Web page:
June 23, 1954

LIBRARY OF PARLIAMENT

CONCURRENCE IN SECOND REPORT OF JOINT COMMITTEE

LIB

Louis-René Beaudoin (Speaker of the House of Commons)

Liberal

Mr. Speaker:

I have the honour to present the second report of the joint committee of both houses on the library of parliament.

Topic:   LIBRARY OF PARLIAMENT
Subtopic:   CONCURRENCE IN SECOND REPORT OF JOINT COMMITTEE
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LIB

John Whitney Pickersgill (Secretary of State of Canada)

Liberal

Hon. J. W. Pickersgill (Secretary of State):

By leave I should like to move:

That this house do now concur in the report of the joint committee on the library of parliament which has just been read.

Topic:   LIBRARY OF PARLIAMENT
Subtopic:   CONCURRENCE IN SECOND REPORT OF JOINT COMMITTEE
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Motion agreed to.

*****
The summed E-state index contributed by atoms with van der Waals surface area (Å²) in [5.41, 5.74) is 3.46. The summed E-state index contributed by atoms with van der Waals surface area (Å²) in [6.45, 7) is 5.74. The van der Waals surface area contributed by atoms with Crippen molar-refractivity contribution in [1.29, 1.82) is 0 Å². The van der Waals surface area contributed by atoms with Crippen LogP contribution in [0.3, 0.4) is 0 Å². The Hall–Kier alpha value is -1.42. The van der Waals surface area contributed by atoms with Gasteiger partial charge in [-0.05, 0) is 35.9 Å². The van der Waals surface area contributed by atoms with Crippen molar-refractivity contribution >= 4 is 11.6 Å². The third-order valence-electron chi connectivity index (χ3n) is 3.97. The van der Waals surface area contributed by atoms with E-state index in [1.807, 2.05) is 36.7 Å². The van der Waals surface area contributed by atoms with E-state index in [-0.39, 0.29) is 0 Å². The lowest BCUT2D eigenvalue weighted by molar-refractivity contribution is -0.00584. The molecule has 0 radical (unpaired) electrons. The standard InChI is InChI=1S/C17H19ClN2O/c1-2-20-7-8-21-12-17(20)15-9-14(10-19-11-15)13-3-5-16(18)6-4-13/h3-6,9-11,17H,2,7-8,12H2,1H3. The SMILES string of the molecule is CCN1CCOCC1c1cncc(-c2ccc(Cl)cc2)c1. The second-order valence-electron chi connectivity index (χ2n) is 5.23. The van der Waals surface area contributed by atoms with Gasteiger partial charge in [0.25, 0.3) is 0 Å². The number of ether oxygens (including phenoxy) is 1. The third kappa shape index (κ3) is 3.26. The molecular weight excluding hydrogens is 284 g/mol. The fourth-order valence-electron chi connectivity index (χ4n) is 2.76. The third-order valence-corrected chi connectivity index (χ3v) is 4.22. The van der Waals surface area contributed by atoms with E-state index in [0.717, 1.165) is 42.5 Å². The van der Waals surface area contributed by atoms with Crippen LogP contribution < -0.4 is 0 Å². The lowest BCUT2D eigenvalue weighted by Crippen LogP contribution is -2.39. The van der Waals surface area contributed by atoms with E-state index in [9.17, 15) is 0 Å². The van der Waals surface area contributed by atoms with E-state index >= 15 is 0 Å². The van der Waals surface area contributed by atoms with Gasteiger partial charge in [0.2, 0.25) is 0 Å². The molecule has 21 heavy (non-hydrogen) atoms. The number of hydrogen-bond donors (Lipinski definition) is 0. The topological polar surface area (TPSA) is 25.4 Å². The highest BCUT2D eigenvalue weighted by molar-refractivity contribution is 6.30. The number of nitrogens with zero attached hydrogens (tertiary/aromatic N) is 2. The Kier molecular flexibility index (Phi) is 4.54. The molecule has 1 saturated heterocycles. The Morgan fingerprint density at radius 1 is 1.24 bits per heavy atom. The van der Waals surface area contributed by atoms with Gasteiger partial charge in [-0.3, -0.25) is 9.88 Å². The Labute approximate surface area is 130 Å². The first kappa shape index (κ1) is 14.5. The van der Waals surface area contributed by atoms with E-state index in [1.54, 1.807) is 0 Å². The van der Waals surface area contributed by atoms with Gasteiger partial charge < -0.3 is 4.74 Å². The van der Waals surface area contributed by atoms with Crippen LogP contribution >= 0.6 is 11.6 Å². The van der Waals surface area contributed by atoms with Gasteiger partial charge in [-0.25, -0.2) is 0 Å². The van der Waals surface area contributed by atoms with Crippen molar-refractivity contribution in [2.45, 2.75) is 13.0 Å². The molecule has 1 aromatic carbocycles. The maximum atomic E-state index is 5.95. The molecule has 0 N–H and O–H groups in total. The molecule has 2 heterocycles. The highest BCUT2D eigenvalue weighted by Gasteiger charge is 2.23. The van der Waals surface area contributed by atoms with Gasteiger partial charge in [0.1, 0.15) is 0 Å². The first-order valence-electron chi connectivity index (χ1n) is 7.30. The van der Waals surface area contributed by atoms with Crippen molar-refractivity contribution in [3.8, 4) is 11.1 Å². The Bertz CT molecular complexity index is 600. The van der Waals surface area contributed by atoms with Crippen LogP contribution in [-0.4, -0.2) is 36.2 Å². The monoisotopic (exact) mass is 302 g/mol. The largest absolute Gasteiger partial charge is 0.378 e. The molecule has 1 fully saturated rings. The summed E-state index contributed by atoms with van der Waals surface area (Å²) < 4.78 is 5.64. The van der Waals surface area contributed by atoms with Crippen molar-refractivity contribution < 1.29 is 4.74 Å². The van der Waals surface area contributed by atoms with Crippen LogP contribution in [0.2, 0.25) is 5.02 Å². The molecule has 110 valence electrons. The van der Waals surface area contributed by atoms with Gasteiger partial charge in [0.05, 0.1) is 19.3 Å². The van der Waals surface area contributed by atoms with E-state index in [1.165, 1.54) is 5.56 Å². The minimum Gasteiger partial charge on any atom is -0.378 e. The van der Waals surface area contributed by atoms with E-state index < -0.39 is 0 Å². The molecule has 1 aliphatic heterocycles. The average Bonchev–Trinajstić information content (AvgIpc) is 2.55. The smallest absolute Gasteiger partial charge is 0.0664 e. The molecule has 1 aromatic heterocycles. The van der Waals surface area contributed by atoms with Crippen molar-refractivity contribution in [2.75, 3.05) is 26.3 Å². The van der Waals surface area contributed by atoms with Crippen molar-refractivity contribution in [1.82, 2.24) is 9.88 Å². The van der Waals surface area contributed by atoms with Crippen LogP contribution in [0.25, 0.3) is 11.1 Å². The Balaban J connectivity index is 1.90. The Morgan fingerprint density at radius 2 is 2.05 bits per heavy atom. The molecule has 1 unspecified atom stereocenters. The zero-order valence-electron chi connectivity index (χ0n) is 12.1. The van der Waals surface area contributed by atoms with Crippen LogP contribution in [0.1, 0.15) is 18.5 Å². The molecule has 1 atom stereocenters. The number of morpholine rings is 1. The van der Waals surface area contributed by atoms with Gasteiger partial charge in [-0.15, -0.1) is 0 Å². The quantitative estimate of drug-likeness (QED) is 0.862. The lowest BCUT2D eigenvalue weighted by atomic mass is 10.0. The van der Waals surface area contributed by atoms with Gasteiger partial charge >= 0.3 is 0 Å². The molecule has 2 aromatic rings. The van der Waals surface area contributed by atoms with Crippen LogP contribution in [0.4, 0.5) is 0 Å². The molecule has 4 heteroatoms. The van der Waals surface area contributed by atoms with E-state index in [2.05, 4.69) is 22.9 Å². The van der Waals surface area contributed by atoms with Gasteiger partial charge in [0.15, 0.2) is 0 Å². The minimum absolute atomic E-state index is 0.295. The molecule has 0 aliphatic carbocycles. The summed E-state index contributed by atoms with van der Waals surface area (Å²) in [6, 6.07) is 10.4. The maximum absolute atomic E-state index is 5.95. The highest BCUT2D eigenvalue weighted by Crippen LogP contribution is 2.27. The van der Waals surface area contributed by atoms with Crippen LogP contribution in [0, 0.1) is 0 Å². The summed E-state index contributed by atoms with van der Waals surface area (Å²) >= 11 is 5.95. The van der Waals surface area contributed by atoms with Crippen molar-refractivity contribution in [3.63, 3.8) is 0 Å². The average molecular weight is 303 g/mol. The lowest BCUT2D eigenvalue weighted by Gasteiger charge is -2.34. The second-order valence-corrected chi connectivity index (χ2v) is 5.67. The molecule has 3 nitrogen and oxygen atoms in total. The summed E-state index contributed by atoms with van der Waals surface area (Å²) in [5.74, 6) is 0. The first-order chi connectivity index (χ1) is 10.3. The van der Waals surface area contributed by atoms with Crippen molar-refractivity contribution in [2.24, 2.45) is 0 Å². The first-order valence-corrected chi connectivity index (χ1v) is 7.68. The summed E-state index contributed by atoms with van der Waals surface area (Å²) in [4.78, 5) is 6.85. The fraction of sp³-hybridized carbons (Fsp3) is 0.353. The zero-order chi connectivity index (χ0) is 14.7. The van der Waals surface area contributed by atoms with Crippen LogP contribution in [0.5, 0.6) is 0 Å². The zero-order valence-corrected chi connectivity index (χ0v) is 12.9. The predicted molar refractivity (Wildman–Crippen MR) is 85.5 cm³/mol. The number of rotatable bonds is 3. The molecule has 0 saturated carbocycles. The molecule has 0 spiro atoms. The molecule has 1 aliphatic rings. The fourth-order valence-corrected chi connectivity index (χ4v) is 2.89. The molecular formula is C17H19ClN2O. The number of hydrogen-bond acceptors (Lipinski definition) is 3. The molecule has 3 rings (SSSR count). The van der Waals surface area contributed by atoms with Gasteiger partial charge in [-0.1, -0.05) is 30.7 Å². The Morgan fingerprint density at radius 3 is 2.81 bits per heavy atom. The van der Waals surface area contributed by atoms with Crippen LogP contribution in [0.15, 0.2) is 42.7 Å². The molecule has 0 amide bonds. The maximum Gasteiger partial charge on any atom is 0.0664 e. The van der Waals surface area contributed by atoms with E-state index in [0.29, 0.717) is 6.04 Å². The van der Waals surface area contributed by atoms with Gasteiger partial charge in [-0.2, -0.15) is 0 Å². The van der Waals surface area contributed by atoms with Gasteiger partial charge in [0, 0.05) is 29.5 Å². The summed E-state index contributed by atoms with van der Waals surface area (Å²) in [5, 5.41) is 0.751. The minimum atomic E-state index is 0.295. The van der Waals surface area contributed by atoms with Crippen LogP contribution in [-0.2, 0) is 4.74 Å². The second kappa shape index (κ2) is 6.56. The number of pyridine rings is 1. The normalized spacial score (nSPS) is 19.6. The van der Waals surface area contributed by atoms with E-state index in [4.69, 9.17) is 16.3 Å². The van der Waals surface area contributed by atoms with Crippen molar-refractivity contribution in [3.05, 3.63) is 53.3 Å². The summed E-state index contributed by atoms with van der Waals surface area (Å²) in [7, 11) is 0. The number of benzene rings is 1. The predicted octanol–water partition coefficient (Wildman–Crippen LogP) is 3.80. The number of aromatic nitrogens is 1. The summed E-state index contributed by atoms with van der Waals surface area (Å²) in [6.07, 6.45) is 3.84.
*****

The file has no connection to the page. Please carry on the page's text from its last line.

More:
ST. LAWRENCE SEAWAY TABLING OF NOTES EXCHANGED BETWEEN THE UNITED STATES AND CANADA

LIB

Lester Bowles Pearson (Secretary of State for External Affairs)

Liberal

Hon. L. B. Pearson (Secretary of State for External Affairs):

I should like to table two copies in English and two copies in French of notes exchanged between the United States ambassador to Canada and myself, on June 7 and June 16, respectively, on the subject of the St. Lawrence seaway.

Hon. members will see from these notes that the United States government, in transmitting copies of the Wiley Act recently adopted by congress, stated that it was anxious to undertake discussions with the Canadian government on the subject of the seaway. Canada is prepared to do so at the earliest date convenient to both governments.

Because it may not be very clear why discussions between the two governments should be held at this time, it might be useful for me to add a few words of explanation. In 1951, the Canadian parliament enacted the St. Lawrence Seaway Authority Act which allows a Canadian corporation to build the seaway from lake Erie to the port of Montreal in Canadian territory. By exchange of notes dated June 30, 1952, and tabled in parliament on July 1, 1952, Canada and the United States agreed that the power project in the international rapids section should be built jointly by Canada and the United States and that this project should be separated, as far as is possible, from the seaway project. As for the seaway project, the exchange of notes of June 30, 1952,